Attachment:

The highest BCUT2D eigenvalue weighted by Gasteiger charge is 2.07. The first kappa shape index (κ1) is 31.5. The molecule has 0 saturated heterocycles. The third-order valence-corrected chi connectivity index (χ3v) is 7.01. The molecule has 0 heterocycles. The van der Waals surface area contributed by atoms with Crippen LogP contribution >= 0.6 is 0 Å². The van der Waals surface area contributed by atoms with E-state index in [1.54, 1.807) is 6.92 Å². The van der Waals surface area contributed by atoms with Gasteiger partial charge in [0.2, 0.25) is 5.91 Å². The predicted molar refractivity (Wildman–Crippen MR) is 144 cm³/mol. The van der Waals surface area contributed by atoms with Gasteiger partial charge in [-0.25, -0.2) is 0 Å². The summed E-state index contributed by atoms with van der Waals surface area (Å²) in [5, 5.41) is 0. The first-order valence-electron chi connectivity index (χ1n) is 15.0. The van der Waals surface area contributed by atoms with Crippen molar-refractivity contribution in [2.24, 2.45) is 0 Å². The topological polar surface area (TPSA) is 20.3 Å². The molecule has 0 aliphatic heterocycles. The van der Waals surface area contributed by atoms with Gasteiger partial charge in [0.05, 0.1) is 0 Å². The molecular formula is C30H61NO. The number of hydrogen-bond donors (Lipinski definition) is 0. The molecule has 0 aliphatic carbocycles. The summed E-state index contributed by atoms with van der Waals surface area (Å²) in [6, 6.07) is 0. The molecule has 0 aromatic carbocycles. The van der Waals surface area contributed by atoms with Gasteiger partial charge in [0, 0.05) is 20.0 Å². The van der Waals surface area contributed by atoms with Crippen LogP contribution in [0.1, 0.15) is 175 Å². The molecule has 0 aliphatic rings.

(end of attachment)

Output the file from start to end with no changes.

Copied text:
The highest BCUT2D eigenvalue weighted by Gasteiger charge is 2.07. The first kappa shape index (κ1) is 31.5. The molecule has 0 saturated heterocycles. The third-order valence-corrected chi connectivity index (χ3v) is 7.01. The molecule has 0 heterocycles. The van der Waals surface area contributed by atoms with Crippen LogP contribution >= 0.6 is 0 Å². The van der Waals surface area contributed by atoms with E-state index in [1.54, 1.807) is 6.92 Å². The van der Waals surface area contributed by atoms with Gasteiger partial charge in [0.2, 0.25) is 5.91 Å². The predicted molar refractivity (Wildman–Crippen MR) is 144 cm³/mol. The van der Waals surface area contributed by atoms with Gasteiger partial charge in [-0.25, -0.2) is 0 Å². The summed E-state index contributed by atoms with van der Waals surface area (Å²) in [5, 5.41) is 0. The first-order valence-electron chi connectivity index (χ1n) is 15.0. The van der Waals surface area contributed by atoms with Crippen molar-refractivity contribution in [2.24, 2.45) is 0 Å². The topological polar surface area (TPSA) is 20.3 Å². The molecule has 0 aliphatic heterocycles. The van der Waals surface area contributed by atoms with Gasteiger partial charge in [0.05, 0.1) is 0 Å². The molecular formula is C30H61NO. The number of hydrogen-bond donors (Lipinski definition) is 0. The molecule has 0 aliphatic carbocycles. The summed E-state index contributed by atoms with van der Waals surface area (Å²) in [6, 6.07) is 0. The molecule has 0 aromatic carbocycles. The van der Waals surface area contributed by atoms with Gasteiger partial charge in [0, 0.05) is 20.0 Å². The van der Waals surface area contributed by atoms with Crippen LogP contribution in [0.1, 0.15) is 175 Å². The molecule has 0 aliphatic rings.